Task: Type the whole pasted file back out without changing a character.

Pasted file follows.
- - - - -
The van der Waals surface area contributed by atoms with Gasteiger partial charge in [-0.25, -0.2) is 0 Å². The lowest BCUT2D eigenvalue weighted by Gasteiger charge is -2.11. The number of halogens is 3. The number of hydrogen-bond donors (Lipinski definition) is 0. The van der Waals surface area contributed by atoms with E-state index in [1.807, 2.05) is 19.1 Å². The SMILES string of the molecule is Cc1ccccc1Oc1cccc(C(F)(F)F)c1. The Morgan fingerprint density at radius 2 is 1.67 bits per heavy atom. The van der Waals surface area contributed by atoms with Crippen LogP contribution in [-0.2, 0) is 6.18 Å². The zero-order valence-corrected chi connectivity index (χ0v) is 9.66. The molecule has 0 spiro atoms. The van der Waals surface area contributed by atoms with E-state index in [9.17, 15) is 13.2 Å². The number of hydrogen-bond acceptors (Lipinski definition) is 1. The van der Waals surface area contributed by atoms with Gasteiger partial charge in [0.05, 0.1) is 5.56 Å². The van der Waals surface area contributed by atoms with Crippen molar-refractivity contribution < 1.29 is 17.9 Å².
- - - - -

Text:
The van der Waals surface area contributed by atoms with Gasteiger partial charge in [-0.25, -0.2) is 0 Å². The lowest BCUT2D eigenvalue weighted by Gasteiger charge is -2.11. The number of halogens is 3. The number of hydrogen-bond donors (Lipinski definition) is 0. The van der Waals surface area contributed by atoms with E-state index in [1.807, 2.05) is 19.1 Å². The SMILES string of the molecule is Cc1ccccc1Oc1cccc(C(F)(F)F)c1. The Morgan fingerprint density at radius 2 is 1.67 bits per heavy atom. The van der Waals surface area contributed by atoms with Crippen LogP contribution in [-0.2, 0) is 6.18 Å². The zero-order valence-corrected chi connectivity index (χ0v) is 9.66. The molecule has 0 spiro atoms. The van der Waals surface area contributed by atoms with E-state index in [9.17, 15) is 13.2 Å². The number of hydrogen-bond acceptors (Lipinski definition) is 1. The van der Waals surface area contributed by atoms with Gasteiger partial charge in [0.05, 0.1) is 5.56 Å². The van der Waals surface area contributed by atoms with Crippen molar-refractivity contribution < 1.29 is 17.9 Å².